Towards the end of the war, on 12 August 1944, the British Council House was opened by Sir Malcolm Robertson, Conservative MP for Mitcham and Chairman of the British Council (and, by the by, the baking company Spillers) at 52-53 St Mary’s Street. From these offices, the British Council operated its own library, provided English lessons to overseas residents and personnel, put on concerts and lectures, and was the base of operations for the British Council in South Wales. The House was also designed to provide dedicated facilities to several of the allied forces, notably the Belgians, Poles, French, and Norwegians. The Norwegian clubroom was itself opened on 12 August 1944 by the Norwegian Education Minister, Nils Hjelmtveit. Decorated with photographs of Norway, Sweden, Iceland, and Denmark, which had been provided by the British Council, and with a large central mural painted by the noted South Walian artist, Ceri Richards, the clubroom was a focal point for the city’s Norwegian population and visiting mercantile and naval forces.

And so it was to mark this relationship that the Norwegians gifted a Christmas tree to the city in the aftermath of the war. And it was the tree that really became the symbol of Norway’s “special relationship” with Cardiff, for the Norwegian church entered a long period of decline. The church closed in 1959 and mission society’s financial support for a local pastor ceased a few years later. Decay and neglect set in, not just for the mothballed church, but the docks that surrounded it. Eventually, in 1987, the church was dismantled with a view to restoration and long-term preservation. As I said at the beginning of this post, the newly restored church reopened in its present location in 1992. There is, however, a fascinating survivor from this period of decline, namely a recording undertaken from the Norwegian Church by the Norwegian Broadcasting Corporation (NRK) in October 1952. (Listen here.) Most readers of this post probably won’t be able to understand what’s being said, but this is nevertheless a remarkable piece of history.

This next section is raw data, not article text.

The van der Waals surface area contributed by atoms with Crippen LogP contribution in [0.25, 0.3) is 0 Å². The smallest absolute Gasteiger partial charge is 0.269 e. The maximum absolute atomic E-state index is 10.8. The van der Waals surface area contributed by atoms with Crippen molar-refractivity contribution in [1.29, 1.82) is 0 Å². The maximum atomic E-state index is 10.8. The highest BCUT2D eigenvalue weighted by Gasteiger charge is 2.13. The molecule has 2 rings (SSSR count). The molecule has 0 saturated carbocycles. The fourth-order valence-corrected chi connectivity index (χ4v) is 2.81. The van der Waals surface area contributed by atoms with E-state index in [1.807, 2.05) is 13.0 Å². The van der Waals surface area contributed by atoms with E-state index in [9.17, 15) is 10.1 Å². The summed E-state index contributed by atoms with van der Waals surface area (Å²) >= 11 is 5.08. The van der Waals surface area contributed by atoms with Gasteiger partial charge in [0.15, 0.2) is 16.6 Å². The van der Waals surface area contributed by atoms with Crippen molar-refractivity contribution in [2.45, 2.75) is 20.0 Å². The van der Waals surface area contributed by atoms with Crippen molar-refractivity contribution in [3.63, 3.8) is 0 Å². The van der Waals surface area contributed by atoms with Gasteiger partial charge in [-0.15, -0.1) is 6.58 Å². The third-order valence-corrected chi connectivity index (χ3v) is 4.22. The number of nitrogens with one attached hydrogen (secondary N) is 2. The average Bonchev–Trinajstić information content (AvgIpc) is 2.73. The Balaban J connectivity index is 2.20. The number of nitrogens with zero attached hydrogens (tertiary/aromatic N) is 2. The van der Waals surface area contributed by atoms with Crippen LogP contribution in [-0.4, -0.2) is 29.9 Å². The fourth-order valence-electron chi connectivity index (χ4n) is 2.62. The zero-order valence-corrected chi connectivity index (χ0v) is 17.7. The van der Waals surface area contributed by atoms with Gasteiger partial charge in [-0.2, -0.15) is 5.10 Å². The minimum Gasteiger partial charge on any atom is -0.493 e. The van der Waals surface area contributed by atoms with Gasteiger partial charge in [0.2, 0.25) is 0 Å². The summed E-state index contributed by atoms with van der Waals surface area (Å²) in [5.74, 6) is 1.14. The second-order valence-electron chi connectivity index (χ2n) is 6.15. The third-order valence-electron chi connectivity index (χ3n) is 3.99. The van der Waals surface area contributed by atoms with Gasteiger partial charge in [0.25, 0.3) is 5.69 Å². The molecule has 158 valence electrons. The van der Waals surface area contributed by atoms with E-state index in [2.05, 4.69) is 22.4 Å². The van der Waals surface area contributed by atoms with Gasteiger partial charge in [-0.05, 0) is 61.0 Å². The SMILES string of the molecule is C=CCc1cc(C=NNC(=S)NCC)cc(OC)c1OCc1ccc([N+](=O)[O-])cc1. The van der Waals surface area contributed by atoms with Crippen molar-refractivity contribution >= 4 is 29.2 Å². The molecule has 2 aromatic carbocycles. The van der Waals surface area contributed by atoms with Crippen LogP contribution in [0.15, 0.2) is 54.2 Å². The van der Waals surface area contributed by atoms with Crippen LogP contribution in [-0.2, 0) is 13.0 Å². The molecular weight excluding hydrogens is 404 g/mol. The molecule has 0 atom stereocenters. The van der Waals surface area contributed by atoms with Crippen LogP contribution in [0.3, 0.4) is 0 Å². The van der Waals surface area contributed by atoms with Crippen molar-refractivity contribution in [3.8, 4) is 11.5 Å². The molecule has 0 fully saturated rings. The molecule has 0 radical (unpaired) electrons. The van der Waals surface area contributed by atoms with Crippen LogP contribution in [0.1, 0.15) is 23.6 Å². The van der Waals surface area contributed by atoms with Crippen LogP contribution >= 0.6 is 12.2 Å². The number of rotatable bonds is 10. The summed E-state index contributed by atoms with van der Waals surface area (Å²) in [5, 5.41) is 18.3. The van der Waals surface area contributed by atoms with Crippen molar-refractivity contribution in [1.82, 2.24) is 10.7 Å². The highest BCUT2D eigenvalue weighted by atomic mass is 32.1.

There is, by way of concluding today’s post, rather a lot more that can be said of the religion and culture of minorities in sailortowns like Cardiff. Hull and Liverpool offer their own remarkable histories in this respect. But they know that. And we know that too. In Wales we’re often a little bit coy about our rich history of immigration, of the vitality of our cultural and linguistic minorities that do not fit into the binary construction of Welshness (English-speaking on the one hand, Welsh-speaking on the other), and our sense of the past is all the poorer for it. It is time to look again at the diversity of what came before to find our way back onto the road that is better travelled. If you don’t believe me, perhaps you’ll trust this gentleman, whose thoughts I leave you with.